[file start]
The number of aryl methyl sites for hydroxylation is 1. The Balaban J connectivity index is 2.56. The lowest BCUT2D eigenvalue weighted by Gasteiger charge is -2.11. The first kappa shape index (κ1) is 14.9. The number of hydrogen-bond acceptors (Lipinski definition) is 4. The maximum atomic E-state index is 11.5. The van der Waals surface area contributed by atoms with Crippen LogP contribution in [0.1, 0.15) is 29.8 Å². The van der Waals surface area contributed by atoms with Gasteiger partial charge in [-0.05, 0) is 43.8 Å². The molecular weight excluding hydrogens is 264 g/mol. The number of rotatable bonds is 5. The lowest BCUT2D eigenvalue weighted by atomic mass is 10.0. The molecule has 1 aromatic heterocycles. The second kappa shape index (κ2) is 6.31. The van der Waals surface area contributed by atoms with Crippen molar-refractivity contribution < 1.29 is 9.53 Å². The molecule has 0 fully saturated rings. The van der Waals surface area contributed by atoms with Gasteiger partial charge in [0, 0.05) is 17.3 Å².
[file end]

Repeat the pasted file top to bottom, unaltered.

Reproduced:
The number of aryl methyl sites for hydroxylation is 1. The Balaban J connectivity index is 2.56. The lowest BCUT2D eigenvalue weighted by Gasteiger charge is -2.11. The first kappa shape index (κ1) is 14.9. The number of hydrogen-bond acceptors (Lipinski definition) is 4. The maximum atomic E-state index is 11.5. The van der Waals surface area contributed by atoms with Crippen LogP contribution in [0.1, 0.15) is 29.8 Å². The van der Waals surface area contributed by atoms with Gasteiger partial charge in [-0.05, 0) is 43.8 Å². The molecular weight excluding hydrogens is 264 g/mol. The number of rotatable bonds is 5. The lowest BCUT2D eigenvalue weighted by atomic mass is 10.0. The molecule has 1 aromatic heterocycles. The second kappa shape index (κ2) is 6.31. The van der Waals surface area contributed by atoms with Crippen molar-refractivity contribution < 1.29 is 9.53 Å². The molecule has 0 fully saturated rings. The van der Waals surface area contributed by atoms with Gasteiger partial charge in [0, 0.05) is 17.3 Å².